Again, I do not write this bitterly or to hurt anyone. I no longer have the strength to care if I did. I spent the last few months finalizing my paperwork for my terrestrial visa, and learned to appreciate life more than I had my entire life. The flowers really do smell beautiful. I wasn’t bright enough to plant my own, but it’s too late. Some people in their 60’s realized too late they hadn’t danced enough while they were young. I realized I was a cat at the end of my ninth life. Maybe that’s why they had so many. I spent too much time trying to convince myself I was everyone’s best friend, a dog, because I had never liked cats. They seemed cold and soulless inside. I didn’t like the idea of being cold on the inside and faking warmth on the outside, because it wouldn’t matter at all whether you had nine lives or ninety-nine.

If you continue to be cold on the inside with those you love, you’ll end up not giving a damn about it at all. What’s your point, then?

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Filed under non-fiction rambling, rhetoric

Excerpt deleted from Condor of the Alexandria

We were going to listen to dumb obscure shit at the party, I figured. Tom would probably tell us the singer recorded all the vocals to their songs in different cities while sitting on a little red wagon with a homemade potato microphone, or anything else the band we were listening to, did to be less obscure.

The jumps into a pool were one of the highest points of self-esteem and confidence kids could have in themselves, and made you watch because they wanted you to see how happy they were with themselves. A small handful of kids got to keep that feeling going till they became a kid again. Most will see that feeling less and less. Some weren’t given a chance at all.

Recording crappy songs through a potato was like setting up a vigil for a broken heart or a headless gummi-bear on the corner of 7th and Flower during lunchtime. People would walk around it to get to their lunch. Those who stopped to pay a little respect, would realize the 12 seconds of the lunch break they had paid to the scam-vigil was non-refundable. Those bands might want us to watch all the ways they can jump in a pool next. If they could do it AND stay dry, I’ll watch. I’ll buy a fucking album, and listen to it!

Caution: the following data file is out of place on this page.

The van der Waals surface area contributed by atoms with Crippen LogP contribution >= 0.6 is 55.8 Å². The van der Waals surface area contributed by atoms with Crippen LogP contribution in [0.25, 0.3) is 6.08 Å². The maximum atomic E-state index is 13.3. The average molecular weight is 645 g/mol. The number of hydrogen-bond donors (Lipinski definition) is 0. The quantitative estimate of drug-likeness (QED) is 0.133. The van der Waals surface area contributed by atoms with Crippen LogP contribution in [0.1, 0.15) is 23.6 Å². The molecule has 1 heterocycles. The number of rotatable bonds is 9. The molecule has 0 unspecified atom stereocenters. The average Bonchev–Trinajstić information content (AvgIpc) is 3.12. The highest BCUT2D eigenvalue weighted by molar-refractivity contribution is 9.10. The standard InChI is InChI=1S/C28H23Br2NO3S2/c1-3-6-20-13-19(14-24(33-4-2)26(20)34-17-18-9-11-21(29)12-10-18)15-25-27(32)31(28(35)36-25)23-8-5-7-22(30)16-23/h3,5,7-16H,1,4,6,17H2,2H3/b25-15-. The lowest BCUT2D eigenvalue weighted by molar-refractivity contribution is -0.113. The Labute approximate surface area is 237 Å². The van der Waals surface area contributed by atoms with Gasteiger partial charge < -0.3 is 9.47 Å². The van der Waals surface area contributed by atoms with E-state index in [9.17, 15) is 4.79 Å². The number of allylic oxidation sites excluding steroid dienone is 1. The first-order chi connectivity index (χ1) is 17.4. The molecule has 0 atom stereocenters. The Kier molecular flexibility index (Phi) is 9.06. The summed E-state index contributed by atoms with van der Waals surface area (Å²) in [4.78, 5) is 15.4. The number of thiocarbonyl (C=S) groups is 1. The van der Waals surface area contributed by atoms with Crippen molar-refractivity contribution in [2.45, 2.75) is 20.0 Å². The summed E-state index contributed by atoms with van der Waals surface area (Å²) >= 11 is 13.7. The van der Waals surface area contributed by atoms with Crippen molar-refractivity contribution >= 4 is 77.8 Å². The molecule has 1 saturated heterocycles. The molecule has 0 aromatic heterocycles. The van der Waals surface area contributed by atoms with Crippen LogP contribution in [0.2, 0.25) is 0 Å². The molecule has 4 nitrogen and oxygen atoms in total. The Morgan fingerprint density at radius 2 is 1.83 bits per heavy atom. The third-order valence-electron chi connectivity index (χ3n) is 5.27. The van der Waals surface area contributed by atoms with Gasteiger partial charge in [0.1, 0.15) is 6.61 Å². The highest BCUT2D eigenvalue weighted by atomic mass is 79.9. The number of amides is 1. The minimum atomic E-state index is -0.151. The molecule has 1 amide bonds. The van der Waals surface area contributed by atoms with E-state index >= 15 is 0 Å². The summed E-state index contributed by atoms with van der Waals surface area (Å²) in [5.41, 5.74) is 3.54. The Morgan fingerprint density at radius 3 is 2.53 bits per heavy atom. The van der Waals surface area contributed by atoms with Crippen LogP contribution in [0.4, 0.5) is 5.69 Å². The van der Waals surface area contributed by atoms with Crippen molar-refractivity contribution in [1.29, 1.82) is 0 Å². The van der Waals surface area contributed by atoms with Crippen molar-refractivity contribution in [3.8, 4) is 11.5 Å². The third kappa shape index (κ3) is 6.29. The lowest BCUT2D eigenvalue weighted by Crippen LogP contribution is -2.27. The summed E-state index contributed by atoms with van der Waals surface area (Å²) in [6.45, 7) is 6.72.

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Filed under allegory, stories

Unemployed America.

I went to a job fair the other week to support a friend with his search for employment. I needed a job too. Except my friend needed one for survival while I did for sanity. What I saw at the fair was horrible.

I stopped at a booth for a mortuary. They needed someone to counsel families of the recently deceased. “id be great at that,” I thought, “plus I get to be right next to the graves, not in them.” The mortuary director talked to me about it. Her skin was milk white, but shiny. Like plastic. The words she spoke were paced and precise, as was her smile. She was like a robot mannequin. She said the same things to everyone that walked by her booth. The mortuary director was more dead than her customers.

I walked by a stand that said BYD. I had no idea what it stood for. The two attendants in the booth looked really sad. I would be too, if no one came to my booth. Of course, my booth would be a kissing booth, which no one would come to anyway… SO! I leaned in, said hello, waved, and looked at the pamphlet of their literature on the desk. “BYD” stood for “Build Your Dreams.” A tear could have fallen at anytime from the attendants eyes and a little boy would skip in front of a city bus. No dreams today.

I walked by the booth for the federal aviation department. It was empty. Just the sign, which seemed to dangle there, lop-sided. I remember when flying was only a dream to Howard Hughes, but the empty aviation stand suggested they would only be dreams once again.

“did you find anything